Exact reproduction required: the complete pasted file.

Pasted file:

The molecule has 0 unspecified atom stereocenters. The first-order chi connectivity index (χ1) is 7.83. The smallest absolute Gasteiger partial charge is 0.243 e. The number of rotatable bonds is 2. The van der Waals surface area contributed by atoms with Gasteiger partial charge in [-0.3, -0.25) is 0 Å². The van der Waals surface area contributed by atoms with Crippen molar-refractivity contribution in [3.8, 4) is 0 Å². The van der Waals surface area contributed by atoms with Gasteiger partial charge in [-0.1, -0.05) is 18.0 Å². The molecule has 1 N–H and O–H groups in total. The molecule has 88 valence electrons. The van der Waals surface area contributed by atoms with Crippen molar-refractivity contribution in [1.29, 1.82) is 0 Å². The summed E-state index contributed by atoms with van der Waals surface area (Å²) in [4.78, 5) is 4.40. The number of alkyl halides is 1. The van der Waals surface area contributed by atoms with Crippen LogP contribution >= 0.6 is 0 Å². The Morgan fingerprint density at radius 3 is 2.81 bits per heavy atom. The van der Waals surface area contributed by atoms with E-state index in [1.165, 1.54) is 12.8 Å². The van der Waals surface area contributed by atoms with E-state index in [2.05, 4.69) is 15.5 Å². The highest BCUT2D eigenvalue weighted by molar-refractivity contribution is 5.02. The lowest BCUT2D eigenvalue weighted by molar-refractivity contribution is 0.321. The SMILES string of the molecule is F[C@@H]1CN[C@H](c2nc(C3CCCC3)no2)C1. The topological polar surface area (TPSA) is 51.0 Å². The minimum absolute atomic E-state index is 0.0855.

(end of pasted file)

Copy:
The molecule has 0 unspecified atom stereocenters. The first-order chi connectivity index (χ1) is 7.83. The smallest absolute Gasteiger partial charge is 0.243 e. The number of rotatable bonds is 2. The van der Waals surface area contributed by atoms with Gasteiger partial charge in [-0.3, -0.25) is 0 Å². The van der Waals surface area contributed by atoms with Crippen molar-refractivity contribution in [3.8, 4) is 0 Å². The van der Waals surface area contributed by atoms with Gasteiger partial charge in [-0.1, -0.05) is 18.0 Å². The molecule has 1 N–H and O–H groups in total. The molecule has 88 valence electrons. The van der Waals surface area contributed by atoms with Crippen molar-refractivity contribution in [1.29, 1.82) is 0 Å². The summed E-state index contributed by atoms with van der Waals surface area (Å²) in [4.78, 5) is 4.40. The number of alkyl halides is 1. The van der Waals surface area contributed by atoms with Crippen LogP contribution >= 0.6 is 0 Å². The Morgan fingerprint density at radius 3 is 2.81 bits per heavy atom. The van der Waals surface area contributed by atoms with E-state index in [1.165, 1.54) is 12.8 Å². The van der Waals surface area contributed by atoms with E-state index in [2.05, 4.69) is 15.5 Å². The highest BCUT2D eigenvalue weighted by molar-refractivity contribution is 5.02. The lowest BCUT2D eigenvalue weighted by molar-refractivity contribution is 0.321. The SMILES string of the molecule is F[C@@H]1CN[C@H](c2nc(C3CCCC3)no2)C1. The topological polar surface area (TPSA) is 51.0 Å². The minimum absolute atomic E-state index is 0.0855.